Sexual Assault Trials Handbook Update 31 published

Update 31 of the Sexual Assault Trials Handbook includes:

[6-000] Recent sexual assault law

The following recent cases and legislation have been added:

RA v R [2020] NSWCCA 356, where the court found the sentence imposed by the trial judge for two counts of carnal knowledge of a girl under 10 years was outside the upper range. Notwithstanding the seriousness of the offence, it was too stern a sentence for an offender who, at the time, may have been 16 or 17.

Franklin v R [2019] NSWCCA 325, where the applicant appealed his sentence for rape, carnal knowledge and incest, on grounds including that the sentence was manifestly excessive. Given the very grave offences of rape set against systematic violation and sexual exploitation of the victim over a period of 13 years, the sentence was not manifestly excessive. The offences not only breached the absolute prohibition on sexual activity with a child but fractured the legal and moral code which prohibited sexual activity between a brother and sister.

Decision Restricted [2020] NSWCCA 314, where the trial judge erred by declining to revoke the witness intermediary’s appointment where they had assisted the witness in a professional capacity before the appointment. The disqualifying conditions in the Criminal Procedure Act 1986, Sch 2, Pt 29, Div 3, cl 89(5) do not require subjective inquiry into the intermediary’s impartiality and are not limited to direct therapeutic assistance.

Manojlovic v R; R v Manojlovic [2020] NSWCCA 315, a Crown appeal, where the sentencing judge erred in assessing the objective seriousness of sexual assault offences committed by the complainant’s teacher-mentor as bottom of the range and the aggregate sentence was manifestly inadequate. An intermediate appellate court cannot increase a sentence unless manifest inadequacy is established, even where patent error is found.

DC v R [2019] NSWCCA 234, where there was a miscarriage of justice occasioned by the trial judge failing to direct the jury on lies. The Crown’s closing address on lies risked impermissible consciousness of guilt reasoning. Despite defence counsel’s forensic decision not to request a direction on lies, the judge had an overriding obligation to ensure a fair trial.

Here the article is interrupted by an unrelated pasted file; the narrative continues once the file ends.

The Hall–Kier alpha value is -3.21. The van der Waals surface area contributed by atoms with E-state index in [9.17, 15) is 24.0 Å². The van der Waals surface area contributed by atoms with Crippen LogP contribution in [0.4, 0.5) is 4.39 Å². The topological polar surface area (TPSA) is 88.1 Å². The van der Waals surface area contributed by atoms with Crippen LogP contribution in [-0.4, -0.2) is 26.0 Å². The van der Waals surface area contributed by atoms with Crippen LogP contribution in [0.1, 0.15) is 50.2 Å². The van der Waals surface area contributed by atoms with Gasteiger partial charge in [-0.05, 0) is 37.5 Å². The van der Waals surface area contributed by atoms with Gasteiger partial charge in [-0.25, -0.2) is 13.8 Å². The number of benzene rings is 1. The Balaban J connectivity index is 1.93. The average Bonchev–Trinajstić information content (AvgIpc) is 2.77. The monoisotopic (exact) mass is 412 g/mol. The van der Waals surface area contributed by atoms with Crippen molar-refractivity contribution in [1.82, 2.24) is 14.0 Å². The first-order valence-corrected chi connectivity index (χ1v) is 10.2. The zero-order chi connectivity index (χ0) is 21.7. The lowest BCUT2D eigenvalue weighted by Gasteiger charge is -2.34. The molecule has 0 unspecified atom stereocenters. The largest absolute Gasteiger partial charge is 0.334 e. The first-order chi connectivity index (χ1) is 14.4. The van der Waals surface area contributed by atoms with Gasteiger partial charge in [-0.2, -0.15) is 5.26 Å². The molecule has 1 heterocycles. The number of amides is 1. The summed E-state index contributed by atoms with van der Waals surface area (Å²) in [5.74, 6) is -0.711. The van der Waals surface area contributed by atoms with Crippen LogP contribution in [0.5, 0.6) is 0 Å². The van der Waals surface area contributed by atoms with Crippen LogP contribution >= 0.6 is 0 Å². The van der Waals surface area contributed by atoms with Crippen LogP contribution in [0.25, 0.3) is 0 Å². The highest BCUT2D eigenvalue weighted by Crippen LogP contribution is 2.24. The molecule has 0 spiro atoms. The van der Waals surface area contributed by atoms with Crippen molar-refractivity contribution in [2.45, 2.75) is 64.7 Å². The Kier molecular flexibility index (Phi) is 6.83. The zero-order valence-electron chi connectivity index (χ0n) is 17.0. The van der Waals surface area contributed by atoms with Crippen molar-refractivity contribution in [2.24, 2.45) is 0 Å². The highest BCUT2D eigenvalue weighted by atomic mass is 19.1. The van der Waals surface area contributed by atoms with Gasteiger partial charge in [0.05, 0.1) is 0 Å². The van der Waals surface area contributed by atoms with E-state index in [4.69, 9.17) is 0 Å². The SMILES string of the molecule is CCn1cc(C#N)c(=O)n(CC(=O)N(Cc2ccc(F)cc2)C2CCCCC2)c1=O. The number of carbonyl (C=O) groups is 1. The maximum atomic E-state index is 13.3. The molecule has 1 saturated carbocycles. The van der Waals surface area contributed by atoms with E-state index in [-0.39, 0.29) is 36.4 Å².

Cabot (a pseudonym) v R (No 2) [2020] NSWCCA 354, where there was no error by the trial judge in declining to give a forensic disadvantage direction under the Evidence Act 1995, s 165B in a child sexual assault case. It is not unexpected for there to be delay in complaint when offences involve family members and threats. The applicant’s misconduct in making those threats is relevant to whether the direction should be given.

The Stronger Communities Legislation Amendment (Domestic Violence) Act 2020 amends the Criminal Procedure Act 1986 by inserting Div 5, ss 289T–289VA. This creates a scheme so domestic violence complainants can give evidence by alternative means or arrangements. It provides for jury warnings when delayed or no complaint (ss 294(3) and 306ZR). New s 289T provides that the Div 5 applies to domestic violence offence proceedings and AVO proceedings where the defendant is charged with a domestic violence offence and the protected person is the alleged victim. If the complainant is a person against whom a prescribed sexual offence is alleged to have been committed by the accused, Div 5 applies in addition to Pt 5 relating to apprehended personal violence orders. The Act commenced on assent on 25 November 2020 unless otherwise indicated (see s 2, LW 23.11.20).

[7-000] Relevant literature — legal articles

A new legal article has been added:

  • A Cossins and J Goodman-Delahunty, “The application of the Uniform Evidence Law to delay in child sexual assault trials” in A Roberts and J Gans (eds), Critical perspectives on the Uniform Evidence Law, The Federation Press, 2017. This chapter looks at how the Uniform Evidence Law (UEL) operates in relation to child sexual assault.

At [7-495] a new Further reading — legal list has been added to the end of the chapter.

[7-500] Relevant literature — non-legal articles

At [7-9500] a new Further reading — non-legal list has been added to the end of the chapter.